I wish there was a way to have more of the benefits of this kind of teaching and less of the negative. Would you be willing to share (in private if need be) which prompts were painful for you to get through? Knowing that could help us lead the class better in the future if we are aware of the issue and can give a better brief on the prompt and what to expect from course reading materials.

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    1. Hi Slharrell,
      Nice comments! I agree with you, seizing every opportunity to create more friendly learning environment is great and it can help create a better word and the example Anna has given illustrate it well. As somebody who is in this course because of my need to pursue a carrier in higher education I will not do less than you guys are doing once in a class I will have to lead. However, as you said, our job would be easier if I have to deal with people already ready to interact with their peers and collaborate in interdisciplinary tasks with people from different background and who look or sound different in more respectful and peacefully manner.
      I do not think that this kind of teaching is not efficient. I just realize that it has a set of other side effects. And my my point is that caring more about the issues of diversity and inclusion at the schools districts is more helpful. Educators in universities would not have to care that much about those issues and people who come here to gain knowledge and skills, would get what they want and go back with just positive experiences without any shift in the single story they had on America (amazing country where you make money if you work hard, the freedom, the happiness, etc). Okay some might say if you do not want to be exposed to those facts stay at your places. We would love to but it is just that this place is part of our journey in this word and we have to stop by till the day we will have to leave. It is part of our destiny and we love and accept it but will express our thoughts and feeling when we are given the opportunity to do.
      Please do not worry Sara, I am completely fine with the course materials and the approach. Sincerely, this course is one of my favorite courses I have taken here at Tech. I am learning a lot.

      Thank you for this great contribution,

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  7. These are such important perspectives, and thank you, Oumou, for presenting this view and reflecting on your experience. It resonates with many others, especially international students, and I hope we will take this up this evening in class. I’ll just note here that I absolutely agree that childhood is a key developmental stage, and that the values and assumptions people “are taught” or absorb as children have a lot of resonance. At the same time, I believe we are all works in progress — we’ve never really finished “turning out.” This is one of the reasons we continue to be curious about learning new things and discovering more about ourselves and the world around us. The primary concern of education should be learning and enhanced understanding of how the world works and how we as individuals, societies, etc. shape the reality around us. And as educators, I think we have an obligation to cultivate inclusive learning communities at every level. For me, that has involved an ongoing effort to understand and appreciate difference — to recognize the ways in which power and privilege work for and against me depending on the context, to understand the kinds of assumptions students bring with them to the class, and to recognize and accommodate different kinds of learning modalities.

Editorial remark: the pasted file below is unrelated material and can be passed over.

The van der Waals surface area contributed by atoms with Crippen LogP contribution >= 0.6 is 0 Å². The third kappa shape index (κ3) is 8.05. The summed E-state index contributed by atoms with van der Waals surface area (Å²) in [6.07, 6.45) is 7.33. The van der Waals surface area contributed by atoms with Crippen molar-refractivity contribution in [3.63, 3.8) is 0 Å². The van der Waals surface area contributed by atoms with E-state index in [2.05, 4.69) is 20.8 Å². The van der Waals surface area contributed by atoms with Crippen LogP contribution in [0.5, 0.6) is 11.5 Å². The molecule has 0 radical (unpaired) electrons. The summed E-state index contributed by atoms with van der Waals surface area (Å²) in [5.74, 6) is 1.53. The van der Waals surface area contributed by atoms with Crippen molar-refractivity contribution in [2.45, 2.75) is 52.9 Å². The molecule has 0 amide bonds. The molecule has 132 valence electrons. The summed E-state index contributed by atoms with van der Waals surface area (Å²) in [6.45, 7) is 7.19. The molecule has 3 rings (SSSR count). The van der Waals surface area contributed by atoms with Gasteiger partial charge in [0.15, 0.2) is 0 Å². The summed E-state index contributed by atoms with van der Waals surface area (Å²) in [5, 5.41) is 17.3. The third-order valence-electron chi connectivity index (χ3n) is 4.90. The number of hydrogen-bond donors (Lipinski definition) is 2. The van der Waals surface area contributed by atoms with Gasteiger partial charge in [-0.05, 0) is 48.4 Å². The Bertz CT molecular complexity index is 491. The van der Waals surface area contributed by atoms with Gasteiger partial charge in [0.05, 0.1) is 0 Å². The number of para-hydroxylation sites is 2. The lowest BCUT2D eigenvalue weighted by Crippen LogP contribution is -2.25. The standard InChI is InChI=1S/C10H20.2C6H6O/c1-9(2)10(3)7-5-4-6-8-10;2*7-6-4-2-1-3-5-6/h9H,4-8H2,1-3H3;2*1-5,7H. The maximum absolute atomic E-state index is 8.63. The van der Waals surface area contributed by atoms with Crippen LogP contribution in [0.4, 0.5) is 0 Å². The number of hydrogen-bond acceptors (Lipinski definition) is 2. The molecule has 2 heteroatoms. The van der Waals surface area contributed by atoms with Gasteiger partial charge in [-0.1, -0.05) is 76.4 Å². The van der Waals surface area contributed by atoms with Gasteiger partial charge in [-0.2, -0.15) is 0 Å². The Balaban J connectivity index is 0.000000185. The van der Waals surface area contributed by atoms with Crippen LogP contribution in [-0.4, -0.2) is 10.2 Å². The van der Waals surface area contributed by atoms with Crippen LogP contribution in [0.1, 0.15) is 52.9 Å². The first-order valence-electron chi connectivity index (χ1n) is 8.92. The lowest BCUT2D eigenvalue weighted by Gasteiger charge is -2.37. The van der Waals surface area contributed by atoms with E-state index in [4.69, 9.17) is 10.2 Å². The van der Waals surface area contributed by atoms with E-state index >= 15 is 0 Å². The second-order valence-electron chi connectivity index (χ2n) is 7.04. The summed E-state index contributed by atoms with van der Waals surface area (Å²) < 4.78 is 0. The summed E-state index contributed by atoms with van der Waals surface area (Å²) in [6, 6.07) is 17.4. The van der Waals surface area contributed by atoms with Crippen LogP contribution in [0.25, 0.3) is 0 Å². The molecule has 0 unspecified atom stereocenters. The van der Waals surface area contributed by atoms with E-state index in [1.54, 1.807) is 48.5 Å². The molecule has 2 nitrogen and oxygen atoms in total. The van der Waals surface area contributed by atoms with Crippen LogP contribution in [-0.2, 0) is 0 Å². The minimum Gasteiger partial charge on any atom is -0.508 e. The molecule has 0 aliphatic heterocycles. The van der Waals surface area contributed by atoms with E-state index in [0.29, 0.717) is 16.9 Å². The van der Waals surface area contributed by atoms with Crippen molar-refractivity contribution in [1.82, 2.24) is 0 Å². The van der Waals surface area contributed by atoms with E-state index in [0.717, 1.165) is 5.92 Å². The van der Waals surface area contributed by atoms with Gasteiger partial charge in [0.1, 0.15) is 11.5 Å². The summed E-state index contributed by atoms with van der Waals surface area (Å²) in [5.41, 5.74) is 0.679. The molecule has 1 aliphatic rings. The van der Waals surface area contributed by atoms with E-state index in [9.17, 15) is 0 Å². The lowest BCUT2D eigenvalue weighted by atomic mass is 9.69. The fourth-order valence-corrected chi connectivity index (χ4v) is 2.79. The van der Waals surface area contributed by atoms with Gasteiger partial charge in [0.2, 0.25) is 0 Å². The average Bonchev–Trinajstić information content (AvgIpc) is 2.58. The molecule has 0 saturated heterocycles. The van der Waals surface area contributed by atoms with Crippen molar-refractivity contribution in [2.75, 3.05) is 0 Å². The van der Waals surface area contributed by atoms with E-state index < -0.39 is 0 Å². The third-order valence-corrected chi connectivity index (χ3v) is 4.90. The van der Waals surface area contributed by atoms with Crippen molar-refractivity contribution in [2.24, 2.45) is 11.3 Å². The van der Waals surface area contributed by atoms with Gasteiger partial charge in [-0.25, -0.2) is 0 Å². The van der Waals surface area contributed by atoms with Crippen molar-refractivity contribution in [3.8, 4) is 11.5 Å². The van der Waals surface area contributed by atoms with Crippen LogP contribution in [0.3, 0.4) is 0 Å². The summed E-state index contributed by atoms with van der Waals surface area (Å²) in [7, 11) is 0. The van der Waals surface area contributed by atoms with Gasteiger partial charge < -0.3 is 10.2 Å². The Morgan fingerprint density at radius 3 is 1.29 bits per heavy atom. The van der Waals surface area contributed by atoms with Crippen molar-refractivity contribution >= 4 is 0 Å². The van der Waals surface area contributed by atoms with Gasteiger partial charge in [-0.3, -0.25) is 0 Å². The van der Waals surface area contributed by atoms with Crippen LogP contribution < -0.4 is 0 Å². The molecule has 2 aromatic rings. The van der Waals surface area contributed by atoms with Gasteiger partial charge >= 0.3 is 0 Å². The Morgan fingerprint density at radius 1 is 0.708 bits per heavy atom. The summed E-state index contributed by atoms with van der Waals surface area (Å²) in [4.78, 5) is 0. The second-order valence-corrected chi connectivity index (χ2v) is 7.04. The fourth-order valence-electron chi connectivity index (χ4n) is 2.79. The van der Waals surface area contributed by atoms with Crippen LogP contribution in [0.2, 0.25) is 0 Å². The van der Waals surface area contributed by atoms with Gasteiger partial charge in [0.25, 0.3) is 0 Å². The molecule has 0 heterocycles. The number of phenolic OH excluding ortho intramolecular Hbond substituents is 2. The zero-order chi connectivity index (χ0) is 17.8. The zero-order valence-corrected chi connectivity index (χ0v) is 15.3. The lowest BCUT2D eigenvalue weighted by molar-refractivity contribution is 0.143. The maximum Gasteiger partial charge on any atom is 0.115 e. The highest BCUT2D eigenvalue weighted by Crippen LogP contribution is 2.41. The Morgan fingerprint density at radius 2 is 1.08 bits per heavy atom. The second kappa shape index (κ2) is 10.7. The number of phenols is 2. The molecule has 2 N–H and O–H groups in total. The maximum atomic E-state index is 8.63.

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    1. Thank you Dr. Nelson, I really appreciate your contribution.
      And yes you are perfectly right by saying “we are all works in progress ”. We change after hearing or experiencing the contrary of what we already know and this can occur in any step of or life. And based on the little I have experienced here, I know that what you have described as an “ongoing effort to understand and appreciate difference” is really relevant and I have said that it is a good thing in my blog. But I wanted also just to share something that international students can face which maybe certain are not aware of. And I do think that educators can use it positively. For example make students understand that there are places in the word where people do not have these problems instead of emphasizing more on what make people feel different, what white privilege is, what marginalized people, what make others left behind, etc. To me letting students know that can make some of them (poor, rich, majority, minority, …) who have retrograde behaviors say to themselves “wait a minute, we are calling ourselves civilized people, our country is the most powerful in earth, we are rich, we are not experiencing other challenging issues (war, hunger) then why should we entertain something that cause us only stress and keep us feeling unsafe and less happy. I think this can make a difference while going for inclusive pedagogy.

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  8. Hi Oumoule, I agree with you that “promoting inclusivity in an academic level is something good but should have not been a subject of discussion or extra work for educators and learners”! To be frank, the issue of racial discrimination is extremely rare in universities. Any obvious racial discrimination in education will receive widespread attention. At least in the classroom, I don’t feel the difference between different races. Everyone is a student studying here, and that’s all. The result of constantly emphasizing racial differences may be that we can never get rid of the shadow of ethnic issues. Thanks!